Britain needs a new agency to fight corruption—A Commentary by Bruce Ackerman '67 and Susan Rose-Ackerman
Britain needs a new agency to fight corruption
By Bruce Ackerman and Susan Rose-Ackerman
The waves of scandal in Britain show the need to press forward with constitutional redesign. In the past decade there has been the rise of an independent Bank of England and there are plans for a supreme court that would separate the judiciary from parliament. Now is the time to create an anti-corruption agency, distinct from the Serious Fraud Office and grant it constitutional independence to insulate prosecutions from political interference.
The world is undergoing a revolution in the separation of powers. Before the second world war, there were two models: the Westminster system, concentrating power in a cabinet that ruled with support of the Commons; and the US system, separating power between president, Congress and Supreme Court. But since then there has been a broad embrace of a third model: "constrained parliamentarianism". This rejects the US separation between executive and legislature and grants broad powers to the governmental coalition that gains parliamentary support. It rejects Westminster by insulating sensitive functions from political control.
The "new separation of powers" got its start in the constitutions of the defeated Axis powers. Germany, Italy and Japan adopted parliamentary government but also established constitutional courts to protect fundamental rights. Their success has encouraged other countries to experiment further, creating independent banks and electoral commissions to prevent the politicisation of sensitive functions.
Viewed from a world perspective, the recent British shift has a larger meaning. It suggests that the weaknesses of the Westminster system are apparent even in the country that created it.
Yet the new model has its dangers. Proliferation of constitutionally independent agencies, if taken to extremes, threatens to hollow out democratic politics. It can also create administrative problems if the separate agencies work at cross purposes.
Nevertheless, recent events involving Tony Blair's government suggest the need for further reform. Over the past fortnight two close associates of Mr. Blair have been arrested on suspicion of perverting the course of justice in the cash-for-peerages scandal (they deny any wrongdoing). Yet his attorney-general, Lord Goldsmith, has said he will not stand aside from advising the Crown Prosecution Service in spite of the case's sensitivity.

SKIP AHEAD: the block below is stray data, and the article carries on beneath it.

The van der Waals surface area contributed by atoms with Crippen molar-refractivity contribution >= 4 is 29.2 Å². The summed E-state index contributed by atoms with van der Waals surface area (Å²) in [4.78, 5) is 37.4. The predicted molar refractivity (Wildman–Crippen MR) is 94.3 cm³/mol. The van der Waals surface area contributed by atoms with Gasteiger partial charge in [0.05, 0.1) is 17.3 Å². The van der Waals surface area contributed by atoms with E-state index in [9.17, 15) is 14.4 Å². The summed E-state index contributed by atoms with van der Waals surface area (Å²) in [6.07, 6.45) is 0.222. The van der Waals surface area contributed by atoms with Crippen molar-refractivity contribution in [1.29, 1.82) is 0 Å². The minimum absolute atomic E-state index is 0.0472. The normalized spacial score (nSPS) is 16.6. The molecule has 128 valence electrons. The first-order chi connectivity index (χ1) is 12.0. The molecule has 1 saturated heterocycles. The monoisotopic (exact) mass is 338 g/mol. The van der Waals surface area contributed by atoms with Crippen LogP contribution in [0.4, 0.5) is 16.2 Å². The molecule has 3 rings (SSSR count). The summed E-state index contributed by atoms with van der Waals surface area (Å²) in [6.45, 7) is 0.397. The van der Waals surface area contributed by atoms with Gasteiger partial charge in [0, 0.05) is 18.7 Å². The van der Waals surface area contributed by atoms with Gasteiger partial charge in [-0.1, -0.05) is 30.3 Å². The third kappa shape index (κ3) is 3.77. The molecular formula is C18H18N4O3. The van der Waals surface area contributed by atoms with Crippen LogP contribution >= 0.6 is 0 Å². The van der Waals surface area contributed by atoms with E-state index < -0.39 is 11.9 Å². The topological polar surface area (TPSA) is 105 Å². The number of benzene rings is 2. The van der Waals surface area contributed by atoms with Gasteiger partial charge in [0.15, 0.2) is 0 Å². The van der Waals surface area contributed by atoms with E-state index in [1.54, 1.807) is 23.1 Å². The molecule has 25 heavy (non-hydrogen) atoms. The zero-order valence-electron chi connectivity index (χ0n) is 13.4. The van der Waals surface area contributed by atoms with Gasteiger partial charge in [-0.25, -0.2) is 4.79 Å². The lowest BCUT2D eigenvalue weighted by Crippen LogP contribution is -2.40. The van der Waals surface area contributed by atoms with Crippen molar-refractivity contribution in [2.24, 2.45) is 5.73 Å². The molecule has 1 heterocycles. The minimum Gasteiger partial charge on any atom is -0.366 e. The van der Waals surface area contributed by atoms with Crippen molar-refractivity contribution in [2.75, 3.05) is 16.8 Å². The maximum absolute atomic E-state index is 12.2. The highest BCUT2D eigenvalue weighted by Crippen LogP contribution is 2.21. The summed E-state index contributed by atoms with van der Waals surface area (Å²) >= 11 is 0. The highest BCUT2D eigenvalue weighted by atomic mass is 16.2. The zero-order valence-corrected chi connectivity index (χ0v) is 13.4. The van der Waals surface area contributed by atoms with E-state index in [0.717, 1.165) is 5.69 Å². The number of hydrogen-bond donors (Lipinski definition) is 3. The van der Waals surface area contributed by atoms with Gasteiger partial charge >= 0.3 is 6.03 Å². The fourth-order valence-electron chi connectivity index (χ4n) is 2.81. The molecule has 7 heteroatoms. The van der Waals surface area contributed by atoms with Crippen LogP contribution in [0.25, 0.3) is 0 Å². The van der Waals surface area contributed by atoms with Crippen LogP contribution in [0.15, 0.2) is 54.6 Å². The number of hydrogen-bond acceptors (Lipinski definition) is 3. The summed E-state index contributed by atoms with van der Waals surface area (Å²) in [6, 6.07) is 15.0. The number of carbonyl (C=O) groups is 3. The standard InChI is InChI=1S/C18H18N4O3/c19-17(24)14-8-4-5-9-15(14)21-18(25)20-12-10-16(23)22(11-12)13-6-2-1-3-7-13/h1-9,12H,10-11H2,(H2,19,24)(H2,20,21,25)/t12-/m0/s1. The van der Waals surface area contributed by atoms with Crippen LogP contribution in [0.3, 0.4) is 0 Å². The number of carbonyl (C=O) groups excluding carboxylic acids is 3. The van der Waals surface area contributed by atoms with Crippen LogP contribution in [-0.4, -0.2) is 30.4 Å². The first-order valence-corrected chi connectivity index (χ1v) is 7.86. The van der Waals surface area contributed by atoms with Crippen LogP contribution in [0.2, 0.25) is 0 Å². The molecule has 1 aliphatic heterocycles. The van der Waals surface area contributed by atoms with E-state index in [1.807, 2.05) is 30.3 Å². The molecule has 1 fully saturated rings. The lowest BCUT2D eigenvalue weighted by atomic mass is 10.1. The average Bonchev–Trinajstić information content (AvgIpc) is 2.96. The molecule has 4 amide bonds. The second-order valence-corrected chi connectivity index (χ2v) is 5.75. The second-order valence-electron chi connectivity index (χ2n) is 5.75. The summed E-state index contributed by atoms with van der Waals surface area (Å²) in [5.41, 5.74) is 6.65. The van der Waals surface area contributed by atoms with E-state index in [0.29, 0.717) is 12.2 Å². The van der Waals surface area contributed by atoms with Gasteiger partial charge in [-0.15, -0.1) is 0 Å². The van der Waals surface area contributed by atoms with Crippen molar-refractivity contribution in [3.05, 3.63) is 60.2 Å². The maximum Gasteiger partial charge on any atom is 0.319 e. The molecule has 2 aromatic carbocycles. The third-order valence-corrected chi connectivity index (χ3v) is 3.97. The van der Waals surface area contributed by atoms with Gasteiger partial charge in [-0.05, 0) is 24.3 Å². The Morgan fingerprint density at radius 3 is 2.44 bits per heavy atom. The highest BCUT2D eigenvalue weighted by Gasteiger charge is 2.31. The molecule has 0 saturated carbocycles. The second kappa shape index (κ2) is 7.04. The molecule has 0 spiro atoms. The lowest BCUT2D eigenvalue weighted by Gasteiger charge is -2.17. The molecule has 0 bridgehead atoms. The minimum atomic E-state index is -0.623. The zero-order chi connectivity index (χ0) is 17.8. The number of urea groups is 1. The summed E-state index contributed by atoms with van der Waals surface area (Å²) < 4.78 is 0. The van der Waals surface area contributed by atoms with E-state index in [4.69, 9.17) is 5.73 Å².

This is especially unfortunate in the light of Lord Goldsmith's earlier intervention to stop the BAE Systems corruption investigation. When challenged, he claimed authority "to balance the need to maintain the rule of law against the wider public interest". The Organisation for Economic Co-operation and Development expressed "serious concern" that Britain's decision violated its commitments under the anti-bribery treaty.
The OECD can put the government on the international hot seat for its scandalous BAE cave-in, but nothing similar would happen if the attorney- general intervened to stop prosecutions over cash for peerages. It is too easy for politicians to find a public interest in covering up political embarrassments. Only a constitutional separation of powers can guarantee the rule of law in serious anti-corruption cases.
In considering structural reform, Britain can learn from countries that have similar legal traditions. India's constitution creates an independent election commission and accords its chief executive the status of a supreme court justice. In spite of India's deserved reputation for corruption, the system has been effective. Whatever else can be bought and sold in India, the commission regularly delivers a relatively honest vote count.
The Hong Kong and Singapore governments' reputations for honesty are, in part, a product of reforms that insulate corruption-fighters from reprisals from corrupt officials and their private sector allies. Unfortunately, these agencies remain accountable to top political officials. But they have proved effective within their constraints.
These experiences suggest that constitutional reform can work in countries where corruption is far more pervasive than in Britain. There is no institutional design that can be imported ready-made. But in its better days, the Labour government has shown great constitutional ingenuity. In 1997, Gordon Brown, chancellor of the exchequer, created genuine independence for the Bank of England. Soon he will be in a perfect position, as the likely new prime minister, to launch a similar initiative for an anti-corruption agency.
The writers are professors of law and political science at Yale.